By now, we’re not surprised when a Sundance Film Festival documentary finds controversy. In 1998 it was “Kurt and Courtney;” in 1998, “Frat House,” in 2010 it was “Catfish.”
However, this year’s plaintiff distinguished himself by not suing over the film, but over the online proliferation of the associated press release. Specifically, the complaint stems from the film’s blurb contained in the announcement of the festival’s selections.
The festival press release describes the film as showing a journey of “rags to riches to rags.” It’s those last “rags,” along with saying that their 90,00-square-foot residence was foreclosed, that have infuriated plaintiff David Siegel, owner of Florida-based Westgate Resorts, a timeshare and real estate development company with interests that include Westgate Park City Resorts & Spa.
A Sundance Institute spokesperson said, “Sundance Institute maintains its long-held and firm commitment to freedom of expression and looks forward to screening this film by an award winning filmmaker at the opening of Sundance Film Festival 2012.”
In the Sundance Film Festival catalog, the “Queen of Versailles” blurb is credited to festival director John Cooper. It appears to be an edited version that omits those last “rags,” as well as any mention of foreclosure.
Too little too late, per the filing: “Taken individually and collectively these [press release] statements portray Siegel and Westgate as essentially broke and out of business.”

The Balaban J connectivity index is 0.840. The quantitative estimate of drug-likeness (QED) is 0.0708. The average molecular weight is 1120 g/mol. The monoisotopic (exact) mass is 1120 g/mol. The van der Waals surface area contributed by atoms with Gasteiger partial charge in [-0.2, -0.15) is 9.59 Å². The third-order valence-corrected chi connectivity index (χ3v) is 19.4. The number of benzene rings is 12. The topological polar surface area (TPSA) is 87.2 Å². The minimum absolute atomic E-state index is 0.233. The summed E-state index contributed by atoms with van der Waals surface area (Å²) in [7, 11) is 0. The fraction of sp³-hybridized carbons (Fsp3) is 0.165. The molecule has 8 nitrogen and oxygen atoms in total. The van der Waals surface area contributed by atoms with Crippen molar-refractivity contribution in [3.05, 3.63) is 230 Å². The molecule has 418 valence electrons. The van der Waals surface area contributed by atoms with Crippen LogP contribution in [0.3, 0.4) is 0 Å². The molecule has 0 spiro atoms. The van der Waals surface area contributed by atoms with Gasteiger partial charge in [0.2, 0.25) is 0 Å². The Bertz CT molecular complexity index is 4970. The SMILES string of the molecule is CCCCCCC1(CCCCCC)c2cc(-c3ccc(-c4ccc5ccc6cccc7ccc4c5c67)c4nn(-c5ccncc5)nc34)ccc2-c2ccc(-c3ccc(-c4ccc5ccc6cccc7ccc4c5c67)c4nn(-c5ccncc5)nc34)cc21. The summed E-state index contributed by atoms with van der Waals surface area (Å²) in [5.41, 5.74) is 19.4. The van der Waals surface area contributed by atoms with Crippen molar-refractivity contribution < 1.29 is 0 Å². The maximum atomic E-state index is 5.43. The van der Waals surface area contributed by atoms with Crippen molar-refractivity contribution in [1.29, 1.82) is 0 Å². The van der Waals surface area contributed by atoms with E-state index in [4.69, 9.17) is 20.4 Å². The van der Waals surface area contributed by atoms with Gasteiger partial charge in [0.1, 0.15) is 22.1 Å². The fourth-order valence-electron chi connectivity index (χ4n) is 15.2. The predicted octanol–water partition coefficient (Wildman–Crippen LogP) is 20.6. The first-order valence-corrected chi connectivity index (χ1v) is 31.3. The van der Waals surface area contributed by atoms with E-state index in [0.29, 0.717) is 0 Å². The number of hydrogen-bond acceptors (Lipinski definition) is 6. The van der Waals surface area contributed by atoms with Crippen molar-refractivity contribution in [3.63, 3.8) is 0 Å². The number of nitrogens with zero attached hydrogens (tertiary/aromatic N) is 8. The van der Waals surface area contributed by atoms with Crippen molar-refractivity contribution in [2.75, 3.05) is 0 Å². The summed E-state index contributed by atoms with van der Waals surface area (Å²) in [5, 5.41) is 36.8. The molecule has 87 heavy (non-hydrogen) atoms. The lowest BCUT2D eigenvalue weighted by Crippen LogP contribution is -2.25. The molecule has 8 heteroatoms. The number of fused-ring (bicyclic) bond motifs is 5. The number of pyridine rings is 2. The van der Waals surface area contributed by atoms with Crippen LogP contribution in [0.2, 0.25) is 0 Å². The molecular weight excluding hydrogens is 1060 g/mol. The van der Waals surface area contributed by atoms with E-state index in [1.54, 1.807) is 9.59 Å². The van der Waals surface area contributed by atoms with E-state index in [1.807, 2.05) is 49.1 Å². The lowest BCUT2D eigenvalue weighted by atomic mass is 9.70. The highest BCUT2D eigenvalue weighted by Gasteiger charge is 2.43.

Leaving aside all questions as to whether the offending phrases could be actionable, the core of the complaint lies with the internet. The release went out November 30; per the suit, Siegel contacted Greenfield and producer Frank Evers December 1 to demand that she “address” the statements.
According to the suit, she “agreed with Siegel that the Sundance Description was false and they would be taking all necessary steps to correct it. Despite Greenfield and Evers’ promises, the Original Sundance Description had already been transmitted to various media outlets all over the Internet.”
“As a result of the defamatory statements,” the suit claims, “Siegel and Westgate have… been shunned by customers and the business community, specifically the Park City area, with whom they had previously had business relations and have suffered a loss of customers and diminished profits.”
However, in terms of taking effective action against the offending blurb, the Westgate lawsuit is exactly what you don’t do if you’re looking to soothe a search engine.
The suit complains that “the Original Sundance Description appeared on over 12,000 websites.” Today, a search for “queen of versailles documentary lawsuit” currently gets 116,000 Google results.
And Sundance hasn’t even started.
“What we would look to do is suppress it in the results,” said Ernie Baxter, advanced client services manager for Reputation.com, an online reputation management and privacy company founded by Harvard Law grad Michael Fertik. “In search results, 99% of people don’t go past the second page.”
According to Baxter, it’s possible to create custom technology that could flood the internet with more “positive” results and push down the undesirable content. However, that kind of online forensic cleanup operation doesn’t come cheaply. “You’re looking at $20,000 to $30,000 a month, with a six month engagement,” he said.
At this point, however, it would likely be too late. The lawsuit “will just continue to add relevancy to it,” said Baxter. “It’s really hard to put the milk back in the jug.”